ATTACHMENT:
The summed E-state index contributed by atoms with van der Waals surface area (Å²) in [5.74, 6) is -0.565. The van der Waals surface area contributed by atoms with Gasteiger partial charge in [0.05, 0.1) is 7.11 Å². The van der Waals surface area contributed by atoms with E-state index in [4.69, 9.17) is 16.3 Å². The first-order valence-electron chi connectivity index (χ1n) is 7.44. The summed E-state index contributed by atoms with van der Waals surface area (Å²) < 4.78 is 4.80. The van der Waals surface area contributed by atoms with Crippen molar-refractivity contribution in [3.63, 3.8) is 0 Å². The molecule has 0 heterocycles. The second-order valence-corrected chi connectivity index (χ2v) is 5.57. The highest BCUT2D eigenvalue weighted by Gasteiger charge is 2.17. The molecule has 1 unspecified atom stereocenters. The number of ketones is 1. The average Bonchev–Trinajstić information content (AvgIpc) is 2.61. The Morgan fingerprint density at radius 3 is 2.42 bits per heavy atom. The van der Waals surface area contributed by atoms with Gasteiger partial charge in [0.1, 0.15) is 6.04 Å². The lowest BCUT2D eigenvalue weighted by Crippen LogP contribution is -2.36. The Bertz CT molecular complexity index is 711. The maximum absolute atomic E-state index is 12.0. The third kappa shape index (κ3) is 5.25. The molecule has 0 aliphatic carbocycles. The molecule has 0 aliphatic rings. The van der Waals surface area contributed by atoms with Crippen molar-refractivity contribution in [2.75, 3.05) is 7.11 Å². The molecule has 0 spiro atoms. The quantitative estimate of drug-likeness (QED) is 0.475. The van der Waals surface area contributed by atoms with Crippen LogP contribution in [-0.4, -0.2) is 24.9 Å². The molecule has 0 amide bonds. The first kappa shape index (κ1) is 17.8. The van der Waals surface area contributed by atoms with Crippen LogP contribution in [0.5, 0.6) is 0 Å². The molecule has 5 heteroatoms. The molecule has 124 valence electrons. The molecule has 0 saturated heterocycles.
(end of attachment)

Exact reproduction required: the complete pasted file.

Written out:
The summed E-state index contributed by atoms with van der Waals surface area (Å²) in [5.74, 6) is -0.565. The van der Waals surface area contributed by atoms with Gasteiger partial charge in [0.05, 0.1) is 7.11 Å². The van der Waals surface area contributed by atoms with E-state index in [4.69, 9.17) is 16.3 Å². The first-order valence-electron chi connectivity index (χ1n) is 7.44. The summed E-state index contributed by atoms with van der Waals surface area (Å²) < 4.78 is 4.80. The van der Waals surface area contributed by atoms with Crippen molar-refractivity contribution in [3.63, 3.8) is 0 Å². The molecule has 0 heterocycles. The second-order valence-corrected chi connectivity index (χ2v) is 5.57. The highest BCUT2D eigenvalue weighted by Gasteiger charge is 2.17. The molecule has 1 unspecified atom stereocenters. The number of ketones is 1. The average Bonchev–Trinajstić information content (AvgIpc) is 2.61. The Morgan fingerprint density at radius 3 is 2.42 bits per heavy atom. The van der Waals surface area contributed by atoms with Gasteiger partial charge in [0.1, 0.15) is 6.04 Å². The lowest BCUT2D eigenvalue weighted by Crippen LogP contribution is -2.36. The Bertz CT molecular complexity index is 711. The maximum absolute atomic E-state index is 12.0. The third kappa shape index (κ3) is 5.25. The molecule has 0 aliphatic carbocycles. The molecule has 0 aliphatic rings. The van der Waals surface area contributed by atoms with Crippen molar-refractivity contribution in [2.75, 3.05) is 7.11 Å². The molecule has 0 spiro atoms. The quantitative estimate of drug-likeness (QED) is 0.475. The van der Waals surface area contributed by atoms with Crippen LogP contribution in [-0.4, -0.2) is 24.9 Å². The molecule has 0 amide bonds. The first kappa shape index (κ1) is 17.8. The van der Waals surface area contributed by atoms with Crippen LogP contribution in [0.5, 0.6) is 0 Å². The molecule has 5 heteroatoms. The molecule has 124 valence electrons. The molecule has 0 saturated heterocycles.